The sub-sample tube 18 is joined at its top to a sub-sample conducting line 32 which couples the sub-sample tube 18 to a third port of a three way valve 30. An inlet port of the three way valve is coupled to the source of compressed air (not shown) while the outlet port is coupled to a pump 35. The output of the pump 35 is coupled to a gas monitor 34.

A sump outlet 37 at the bottom of the sump reservoir 16 is coupled by a sump line 20 to an excess gas inlet 44 of the aspirator. An exhaust gas outlet 46 of the aspirator 22 is coupled by an exhaust line 52 to the excess sample return tube 10. The entire gas sample assembly is fitted to a wall 13 of the chamber 15 by means of a flanged tube 36 attached to the wall, a floating flanged tubular section 38 threaded on its interior surface which a threadedly receives a cylindrical flanged plug 40 tightly fitted around the sample probe tube 14. Bolts through the mating flanges of the flanged tube member 36 and the floating flanged tubular section 38 in conjunction with the plug 40 hold the assembly in place.

FIG. 2 shows a section taken along the line 2--2 of FIG. 1.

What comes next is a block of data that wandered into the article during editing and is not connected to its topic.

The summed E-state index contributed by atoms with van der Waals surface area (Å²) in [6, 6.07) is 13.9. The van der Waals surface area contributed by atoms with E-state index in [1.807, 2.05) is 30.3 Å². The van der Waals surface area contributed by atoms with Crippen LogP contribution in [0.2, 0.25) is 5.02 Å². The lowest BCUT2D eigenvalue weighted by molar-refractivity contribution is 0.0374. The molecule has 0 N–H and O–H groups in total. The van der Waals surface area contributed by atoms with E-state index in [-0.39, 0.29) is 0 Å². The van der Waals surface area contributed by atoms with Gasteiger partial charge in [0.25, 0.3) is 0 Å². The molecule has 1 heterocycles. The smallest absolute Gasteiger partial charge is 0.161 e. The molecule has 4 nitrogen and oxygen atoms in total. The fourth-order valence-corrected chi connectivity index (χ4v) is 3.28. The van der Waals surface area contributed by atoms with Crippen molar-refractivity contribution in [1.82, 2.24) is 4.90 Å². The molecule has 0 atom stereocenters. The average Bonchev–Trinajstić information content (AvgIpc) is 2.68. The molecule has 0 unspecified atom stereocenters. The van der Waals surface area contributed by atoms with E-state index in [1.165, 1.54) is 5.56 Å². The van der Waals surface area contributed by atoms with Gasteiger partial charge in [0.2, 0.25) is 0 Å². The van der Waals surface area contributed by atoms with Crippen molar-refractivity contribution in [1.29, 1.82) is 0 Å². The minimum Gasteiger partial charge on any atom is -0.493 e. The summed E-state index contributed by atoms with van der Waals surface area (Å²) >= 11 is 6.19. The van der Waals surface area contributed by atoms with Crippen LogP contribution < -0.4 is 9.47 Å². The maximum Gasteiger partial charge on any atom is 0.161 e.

In operation waste gas from within chamber 15 diffuses through the sample gas inlet 17 and passes through the probe inlet 11 before entering the gas passageway of the sample probe tube 14 in response to a vacuum created in the gas passageway of the sample probe tube 14 by the aspirator 22. The sample gas flows along the gas passageway of the sample probe tube 14 toward an exit region of the sample probe tube 14. The portion of the gas sample diffuses through a sub-sample inlet 39 into a sub-sample tube 18. The remaining excess gas flows out the excess gas outlet hole 19 into the interior of a sump reservoir 16 and then out through the sump outlet 37 along the sump line 20 into the aspirator 22. As the sub-sample gas flows upwardly through the sub-sample tube, 18 it passes through the interior of the adiabatic cooling chamber 28 where it is cooled below the ambient dew point so that any condensate falls back down the sub-sample tube 18 and is flushed by the sample gas flow in the sample probe tube 14 out through the sump reservoir 16. The resultant cooled sub-sample gas continues its flow out of the cooling chamber 28 through the sub-sample tube 18 along a sub-sample conducting line 32 through a three-way valve 30 and into a pump 35. The pump 35 conveys the clean sub-sample to a gas monitor 34. In order to operate the cooling chamber 28 a source of compressed air (not shown) is passed through a pressure reducing valve 26 which causes an output flow at a reduced pressure. The expanded air enters the cylindrical housing 23 through the cooling gas inlet 31 where it flows down around the sub-sample tube 18 and out the bottom of the cylindrical housing 23 through a cooling gas outlet 33. The same cooled gas is conducted by the cooling gas line 24 into the aspirator 22. Compressed air from a source (not shown) flows along pressure line 50 to the aspirator gas inlet 42 of the aspirator 22 and creates a vacuum in the aspirator which draws the waste gas into the gas passageway of the sample probe line 14 and out through the sump reservoir 16 into the excess gas inlet 44 of the aspirator 22. From time to time accumulated particulate matter in the system may be purged by manual operation of the three-way valve 30 which closes off the flow to the pump 35 and connects the sub-sample conducting line 32 to the source of compressed air.